Feltner left The Van Guys in the spring after breaking his back snowboarding, but Beveridge continues on in a new van venture. Beveridge recently partnered with William Myers to create the new company, Action Van. Action Van takes the most commonly requested van build-out additions from Beveridge's Van Guys days — beds, solar panels, insulation — and offers three packages for upgrading Sprinter and Dodge Promaster vans.
Cooking in a Van—or Not
Pine, Roy and Long all cite financial freedom among the benefits to van life, but depending on lifestyle, the true savings fluctuate. None of them have a rent payment, but all admit to eating out more. They all have Coleman camp stoves, but the convenience of eating out wins out most often.
- Action Van
- A conversion van
"I've been bad about cooking," Pine says. He splits his time between Bend and Santa Cruz, Calif., traveling south in the winter months. "When I'm down south and surfing in cold water, I need a lot of food. $30 a day is budget, sometimes less, sometimes I go way more. If you start thinking about it, my food budget is $1,000 a month. That's pretty ridiculous."
Pine says he has friends who do better with food preparation, going to farmer's markets late in the day or buying in bulk and spending half as much as he does on food.
"I always feel like I'm scurrying around for food, which is a little bit stressful, so it's almost like a rent payment," Pine says. "At the same time, I'm going to the grocery store and getting dank organic food already cooked. That has to go with the why you're doing it. I do it to save money, but I'm definitely doing it for the freedom of moving around, even if it's just across town."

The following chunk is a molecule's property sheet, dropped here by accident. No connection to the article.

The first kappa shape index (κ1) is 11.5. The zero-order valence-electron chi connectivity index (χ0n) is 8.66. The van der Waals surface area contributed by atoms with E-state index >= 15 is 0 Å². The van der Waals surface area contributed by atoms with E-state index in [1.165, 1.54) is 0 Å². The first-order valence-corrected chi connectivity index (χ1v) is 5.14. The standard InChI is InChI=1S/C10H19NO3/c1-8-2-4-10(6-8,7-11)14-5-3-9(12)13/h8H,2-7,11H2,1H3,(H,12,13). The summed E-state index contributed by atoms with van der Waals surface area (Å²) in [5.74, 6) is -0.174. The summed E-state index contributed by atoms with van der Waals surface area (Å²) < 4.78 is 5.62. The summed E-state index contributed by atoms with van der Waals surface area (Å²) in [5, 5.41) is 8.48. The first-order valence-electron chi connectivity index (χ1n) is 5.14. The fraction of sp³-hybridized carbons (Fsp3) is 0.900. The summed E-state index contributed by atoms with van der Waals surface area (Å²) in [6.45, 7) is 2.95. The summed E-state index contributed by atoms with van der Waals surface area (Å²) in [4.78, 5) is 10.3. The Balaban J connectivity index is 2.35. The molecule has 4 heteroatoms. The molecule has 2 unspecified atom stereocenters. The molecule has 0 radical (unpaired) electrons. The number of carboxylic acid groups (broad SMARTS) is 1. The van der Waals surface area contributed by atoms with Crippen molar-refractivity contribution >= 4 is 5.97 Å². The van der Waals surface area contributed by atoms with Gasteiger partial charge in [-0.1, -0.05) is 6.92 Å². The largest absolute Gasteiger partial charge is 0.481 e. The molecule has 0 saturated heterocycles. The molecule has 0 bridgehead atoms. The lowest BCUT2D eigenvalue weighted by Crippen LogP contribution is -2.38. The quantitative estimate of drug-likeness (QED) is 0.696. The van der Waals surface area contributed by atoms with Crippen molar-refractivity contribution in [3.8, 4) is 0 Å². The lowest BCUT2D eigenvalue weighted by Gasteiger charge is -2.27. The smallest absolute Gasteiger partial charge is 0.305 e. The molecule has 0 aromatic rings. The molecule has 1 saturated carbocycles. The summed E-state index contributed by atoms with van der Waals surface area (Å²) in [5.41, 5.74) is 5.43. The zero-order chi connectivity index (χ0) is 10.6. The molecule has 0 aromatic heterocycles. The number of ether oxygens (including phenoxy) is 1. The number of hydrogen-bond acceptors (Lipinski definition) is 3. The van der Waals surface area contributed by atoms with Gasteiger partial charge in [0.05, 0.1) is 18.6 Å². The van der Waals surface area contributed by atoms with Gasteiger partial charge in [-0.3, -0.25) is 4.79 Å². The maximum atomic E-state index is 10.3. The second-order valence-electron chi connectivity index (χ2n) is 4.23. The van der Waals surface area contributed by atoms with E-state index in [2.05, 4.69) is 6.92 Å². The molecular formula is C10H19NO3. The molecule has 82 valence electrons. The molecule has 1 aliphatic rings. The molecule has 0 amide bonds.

Roy and Long both eat out more as well. Roy tries to find creative ways to keep it cheap, like eating lunch at supermarkets that have salad bars or hot options.
"It's definitely way cheaper," Long says. "Pretty much my only expenses are gas and food. So I obviously spend more on gas, but not paying rent balances that out. I probably spend more money on food since I'm eating out a lot, but it's not too much more."
The Downsides of Van Life
While the hardships of van life and living in a confined space may seem profound to those on the outside, these van lifers don't have many complaints. For one, these guys are doing it by choice—unlike many financially strapped people who are forced to live in vehicles or campers due to difficult circumstances. As reported in the Source's Housing Crisis series, many people live in campers, cars and tents in Central Oregon, forced there by financial or personal hardship. According to the Homeless Leadership Coalition's point-in-time homeless count conducted in January, 778 people were experiencing homelessness in the tri-county area.